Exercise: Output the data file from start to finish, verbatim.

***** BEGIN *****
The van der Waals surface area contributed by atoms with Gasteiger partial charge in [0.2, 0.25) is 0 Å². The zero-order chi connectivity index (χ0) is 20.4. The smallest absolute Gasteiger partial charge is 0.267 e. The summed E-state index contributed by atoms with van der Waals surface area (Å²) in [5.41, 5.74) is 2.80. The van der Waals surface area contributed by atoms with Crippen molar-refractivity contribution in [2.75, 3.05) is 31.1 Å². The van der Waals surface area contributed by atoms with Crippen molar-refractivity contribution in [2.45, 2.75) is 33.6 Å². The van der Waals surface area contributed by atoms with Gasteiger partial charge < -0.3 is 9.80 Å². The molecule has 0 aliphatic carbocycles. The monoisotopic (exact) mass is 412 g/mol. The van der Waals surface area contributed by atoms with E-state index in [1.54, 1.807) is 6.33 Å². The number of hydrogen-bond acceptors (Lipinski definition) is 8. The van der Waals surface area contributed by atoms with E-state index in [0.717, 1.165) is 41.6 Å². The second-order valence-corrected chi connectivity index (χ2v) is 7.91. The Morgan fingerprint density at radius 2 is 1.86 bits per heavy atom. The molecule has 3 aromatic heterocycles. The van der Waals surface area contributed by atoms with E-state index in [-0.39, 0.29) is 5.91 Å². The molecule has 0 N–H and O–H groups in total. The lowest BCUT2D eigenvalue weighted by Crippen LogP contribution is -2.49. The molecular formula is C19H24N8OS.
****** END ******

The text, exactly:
The van der Waals surface area contributed by atoms with Gasteiger partial charge in [0.2, 0.25) is 0 Å². The zero-order chi connectivity index (χ0) is 20.4. The smallest absolute Gasteiger partial charge is 0.267 e. The summed E-state index contributed by atoms with van der Waals surface area (Å²) in [5.41, 5.74) is 2.80. The van der Waals surface area contributed by atoms with Crippen molar-refractivity contribution in [2.75, 3.05) is 31.1 Å². The van der Waals surface area contributed by atoms with Crippen molar-refractivity contribution in [2.45, 2.75) is 33.6 Å². The van der Waals surface area contributed by atoms with Gasteiger partial charge < -0.3 is 9.80 Å². The molecule has 0 aliphatic carbocycles. The monoisotopic (exact) mass is 412 g/mol. The van der Waals surface area contributed by atoms with E-state index in [1.54, 1.807) is 6.33 Å². The number of hydrogen-bond acceptors (Lipinski definition) is 8. The van der Waals surface area contributed by atoms with E-state index in [0.717, 1.165) is 41.6 Å². The second-order valence-corrected chi connectivity index (χ2v) is 7.91. The Morgan fingerprint density at radius 2 is 1.86 bits per heavy atom. The molecule has 3 aromatic heterocycles. The van der Waals surface area contributed by atoms with E-state index in [-0.39, 0.29) is 5.91 Å². The molecule has 0 N–H and O–H groups in total. The lowest BCUT2D eigenvalue weighted by Crippen LogP contribution is -2.49. The molecular formula is C19H24N8OS.